top of page

A Few Questions For Democratic Mandarins

-by Patrick Toomey

The recent push to make South Carolina the opening round of the 2024 Democratic nomination process makes it clear that the party establishment is all-in on having Joe Biden serve as the standard-bearer in an election that will be held shortly before he turns 82. As we saw in both 2016 and 2020, said establishment believes that it is its role to choose the presidential nominee, the same way that the DCCC and DSCC choose House and Senate nominees. Instead of the smoke-filled room run by party bosses, we now have the smokeless room run by the party’s investors. The Democratic Party is not very (small “d”) democratic.

Admittedly, no incumbent president from either party has faced a serious primary challenge since 1980. No one gave a moment’s thought to challenging Clinton in 1996 or Obama in 2012. This apparent push to re-nominate Biden, however, leads to the following questions:

1) Biden’s net approval ratings went underwater in roughly September 2021, and they have basically remained underwater ever since. They consistently have been underwater by double digits in 2022. Do the mandarins think they can get his ratings above water by 2024, and, if so, how?

2) How many Democratic Senate or House candidates wanted to have Biden campaign for them in 2022?

3) How many will want to have him campaign for them in 2024?

4) How many Democratic Senate or House candidates wanted to have Harris campaign for them in 2022?

5) How many will want to have her campaign for them in 2024?

6) Ronald Reagan, who was 77 when he left office, became visibly impaired in his second term. There should be a concern about disability (or death) becoming an issue with a President Biden in his mid-80s. How do the mandarins view Harris as a potential president? It’s not an academic question.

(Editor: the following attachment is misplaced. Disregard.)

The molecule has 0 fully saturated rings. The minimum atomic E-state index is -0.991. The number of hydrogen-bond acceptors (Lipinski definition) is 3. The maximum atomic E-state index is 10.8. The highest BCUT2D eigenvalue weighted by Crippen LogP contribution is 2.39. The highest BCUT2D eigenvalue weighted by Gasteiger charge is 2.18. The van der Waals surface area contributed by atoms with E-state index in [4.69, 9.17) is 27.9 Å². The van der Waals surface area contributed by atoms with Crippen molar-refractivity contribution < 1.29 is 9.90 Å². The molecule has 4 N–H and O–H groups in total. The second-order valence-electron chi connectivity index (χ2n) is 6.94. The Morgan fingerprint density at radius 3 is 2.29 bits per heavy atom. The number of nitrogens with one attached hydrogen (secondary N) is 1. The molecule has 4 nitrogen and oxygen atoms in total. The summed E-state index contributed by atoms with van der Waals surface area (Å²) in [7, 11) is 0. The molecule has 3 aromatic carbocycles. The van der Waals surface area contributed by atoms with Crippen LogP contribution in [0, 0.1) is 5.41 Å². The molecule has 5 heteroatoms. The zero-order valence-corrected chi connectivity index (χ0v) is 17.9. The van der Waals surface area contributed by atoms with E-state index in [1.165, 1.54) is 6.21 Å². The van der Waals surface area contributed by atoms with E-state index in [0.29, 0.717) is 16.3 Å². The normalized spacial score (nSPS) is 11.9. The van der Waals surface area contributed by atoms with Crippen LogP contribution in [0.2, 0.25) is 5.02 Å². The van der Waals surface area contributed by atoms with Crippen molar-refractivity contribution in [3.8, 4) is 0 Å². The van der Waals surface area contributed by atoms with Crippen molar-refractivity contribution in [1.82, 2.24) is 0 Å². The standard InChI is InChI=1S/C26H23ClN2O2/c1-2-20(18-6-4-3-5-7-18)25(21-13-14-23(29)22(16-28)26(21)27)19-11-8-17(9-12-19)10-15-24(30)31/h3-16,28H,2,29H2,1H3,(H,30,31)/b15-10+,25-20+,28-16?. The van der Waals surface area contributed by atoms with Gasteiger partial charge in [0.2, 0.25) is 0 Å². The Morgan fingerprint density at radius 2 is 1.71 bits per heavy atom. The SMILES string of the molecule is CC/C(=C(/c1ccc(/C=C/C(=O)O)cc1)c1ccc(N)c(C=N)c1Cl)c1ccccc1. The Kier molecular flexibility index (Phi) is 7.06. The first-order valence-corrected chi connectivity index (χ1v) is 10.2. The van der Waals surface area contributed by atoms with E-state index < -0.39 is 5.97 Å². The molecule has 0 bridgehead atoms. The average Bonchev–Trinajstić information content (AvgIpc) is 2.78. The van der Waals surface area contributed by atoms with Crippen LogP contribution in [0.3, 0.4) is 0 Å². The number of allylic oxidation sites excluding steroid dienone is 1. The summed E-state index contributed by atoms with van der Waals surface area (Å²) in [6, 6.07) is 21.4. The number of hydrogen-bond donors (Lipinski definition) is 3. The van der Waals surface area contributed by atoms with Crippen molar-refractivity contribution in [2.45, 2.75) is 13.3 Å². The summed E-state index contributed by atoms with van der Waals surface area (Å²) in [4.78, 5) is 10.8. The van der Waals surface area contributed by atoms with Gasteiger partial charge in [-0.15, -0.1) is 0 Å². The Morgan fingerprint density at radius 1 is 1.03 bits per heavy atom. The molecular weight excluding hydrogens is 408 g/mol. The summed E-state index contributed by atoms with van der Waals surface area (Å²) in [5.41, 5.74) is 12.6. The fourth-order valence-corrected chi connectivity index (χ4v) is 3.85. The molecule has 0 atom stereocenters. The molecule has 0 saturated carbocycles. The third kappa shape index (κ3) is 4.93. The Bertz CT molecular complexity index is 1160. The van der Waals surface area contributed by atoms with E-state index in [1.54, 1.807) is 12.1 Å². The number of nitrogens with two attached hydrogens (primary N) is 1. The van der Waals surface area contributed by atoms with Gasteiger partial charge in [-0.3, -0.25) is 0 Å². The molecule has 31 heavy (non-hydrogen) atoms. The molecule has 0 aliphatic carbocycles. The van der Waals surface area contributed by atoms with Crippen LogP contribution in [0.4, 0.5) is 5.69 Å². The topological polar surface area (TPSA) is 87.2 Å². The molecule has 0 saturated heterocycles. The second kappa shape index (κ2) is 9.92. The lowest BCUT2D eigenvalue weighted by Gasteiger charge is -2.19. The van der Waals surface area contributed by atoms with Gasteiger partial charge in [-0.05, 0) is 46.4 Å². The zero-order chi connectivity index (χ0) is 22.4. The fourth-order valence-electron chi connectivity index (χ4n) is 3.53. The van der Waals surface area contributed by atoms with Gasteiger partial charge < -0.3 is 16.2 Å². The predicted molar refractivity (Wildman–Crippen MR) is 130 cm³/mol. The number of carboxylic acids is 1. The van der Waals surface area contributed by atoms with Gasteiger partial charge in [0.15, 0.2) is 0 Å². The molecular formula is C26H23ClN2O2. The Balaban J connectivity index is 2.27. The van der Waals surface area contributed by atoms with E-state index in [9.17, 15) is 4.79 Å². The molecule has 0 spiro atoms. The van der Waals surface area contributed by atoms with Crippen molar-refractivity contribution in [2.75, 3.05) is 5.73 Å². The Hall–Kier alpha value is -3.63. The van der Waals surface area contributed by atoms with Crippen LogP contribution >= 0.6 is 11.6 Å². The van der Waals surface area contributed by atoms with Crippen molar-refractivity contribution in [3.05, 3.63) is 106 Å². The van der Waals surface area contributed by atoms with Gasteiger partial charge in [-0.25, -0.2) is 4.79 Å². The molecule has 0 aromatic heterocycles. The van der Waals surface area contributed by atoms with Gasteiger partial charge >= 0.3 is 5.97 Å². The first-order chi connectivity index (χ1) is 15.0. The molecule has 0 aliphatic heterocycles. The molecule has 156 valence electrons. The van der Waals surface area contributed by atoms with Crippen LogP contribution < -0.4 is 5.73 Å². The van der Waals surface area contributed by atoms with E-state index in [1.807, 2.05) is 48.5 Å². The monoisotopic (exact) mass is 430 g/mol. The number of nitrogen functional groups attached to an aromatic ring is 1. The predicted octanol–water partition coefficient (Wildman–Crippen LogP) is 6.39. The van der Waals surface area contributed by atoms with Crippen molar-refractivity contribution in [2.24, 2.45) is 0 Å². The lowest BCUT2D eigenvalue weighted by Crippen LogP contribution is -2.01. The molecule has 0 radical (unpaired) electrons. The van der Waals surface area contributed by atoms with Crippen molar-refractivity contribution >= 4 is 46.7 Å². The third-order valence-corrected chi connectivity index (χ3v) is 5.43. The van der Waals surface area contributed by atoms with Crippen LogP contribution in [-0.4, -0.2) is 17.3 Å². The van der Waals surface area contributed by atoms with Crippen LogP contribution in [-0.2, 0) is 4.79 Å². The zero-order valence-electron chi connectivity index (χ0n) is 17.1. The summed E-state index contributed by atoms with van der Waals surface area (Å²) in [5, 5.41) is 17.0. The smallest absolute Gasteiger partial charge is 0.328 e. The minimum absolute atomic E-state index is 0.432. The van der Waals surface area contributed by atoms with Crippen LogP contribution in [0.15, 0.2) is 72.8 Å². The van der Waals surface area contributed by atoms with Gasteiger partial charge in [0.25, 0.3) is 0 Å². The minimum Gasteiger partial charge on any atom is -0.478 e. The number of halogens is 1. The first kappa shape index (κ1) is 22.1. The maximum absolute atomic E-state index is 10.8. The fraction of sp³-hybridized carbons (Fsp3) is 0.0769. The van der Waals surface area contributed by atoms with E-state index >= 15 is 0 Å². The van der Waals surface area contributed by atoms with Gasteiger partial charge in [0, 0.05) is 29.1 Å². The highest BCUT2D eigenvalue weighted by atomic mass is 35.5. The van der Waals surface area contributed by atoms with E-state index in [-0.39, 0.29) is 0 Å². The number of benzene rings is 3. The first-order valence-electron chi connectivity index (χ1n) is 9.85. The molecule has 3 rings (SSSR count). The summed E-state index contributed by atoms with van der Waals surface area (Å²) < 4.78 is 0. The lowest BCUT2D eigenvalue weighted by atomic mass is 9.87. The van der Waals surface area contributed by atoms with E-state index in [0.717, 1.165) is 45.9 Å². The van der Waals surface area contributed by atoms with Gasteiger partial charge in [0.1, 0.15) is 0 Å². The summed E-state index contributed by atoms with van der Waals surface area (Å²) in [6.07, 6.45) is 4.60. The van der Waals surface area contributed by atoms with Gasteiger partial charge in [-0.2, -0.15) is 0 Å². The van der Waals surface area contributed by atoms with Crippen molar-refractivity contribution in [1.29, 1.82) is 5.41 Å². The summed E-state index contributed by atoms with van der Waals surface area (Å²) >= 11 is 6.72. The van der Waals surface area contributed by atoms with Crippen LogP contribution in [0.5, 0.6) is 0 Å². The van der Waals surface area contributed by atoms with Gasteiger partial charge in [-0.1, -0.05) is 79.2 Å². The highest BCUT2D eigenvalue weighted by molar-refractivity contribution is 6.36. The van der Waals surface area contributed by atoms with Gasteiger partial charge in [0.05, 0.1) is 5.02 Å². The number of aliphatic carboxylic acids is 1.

7) If there are concerns about keeping Harris on the ticket, how could they ease her off it without igniting a political firestorm? Who would be a plausible candidate to replace her?

8) Young voters are an essential component of any successful Democratic coalition. Enthusiasm for the Democrats with young voters visibly waned in 2022. How does the party establishment plan on attracting young voters in 2024?

9) Running against Trump has been an essential plank in the Democratic platform (more like a party picnic bench) in the past 4 cycles. The party has not mounted a successful campaign without Trump on the other side since 2012. If Trump isn’t the GOP nominee in 2024, how will party adjust to the absence of their favorite foil?

10) The party chose to not contest FL-Gov this year, thereby freeing DeSantis to campaign for GOP candidates in other states. In doing so, he increased his visibility, tested out themes, and accumulated chits for 2024, when he clearly plans on running for president. While it’s still early, has anyone in the party establishment given much thought as to how Biden might match up with DeSantis? What themes might work in such a campaign? Has anyone considered trying to run some opposition research on DeSantis?

There are many other questions that can be asked under current circumstances, but this set offers a good place to start asking them. Simply rubber-stamping the re-nomination of a president with obvious weaknesses raises multiple causes for concern. Doing so when they could face an opposing 2024 nominee who doesn’t carry as much baggage as your average transatlantic steamship raises even more concern. Doing so based upon the party’s perceived victory in 2022 when they lost the aggregate national House vote by almost 3 points raises the most concern of all.

The questions posed in this essay are based upon currently existing conditions, which could markedly change in the coming Congress. A hypothetical second Biden term is apparently based upon the expectation of a fairly stable environment, which is what investors prefer. Hell, the party’s investors ultimately chose Biden last time based upon his stated promise that “nothing would fundamentally change” if he were elected.

We probably haven’t had a halfway “normal” election since 2012. We clearly will have a highly abnormal one in 2024, especially after 2 years of the Quanon Caucus running amok in the House. How many mandarins honestly think that Biden will be up to the challenge of such a campaign?

bottom of page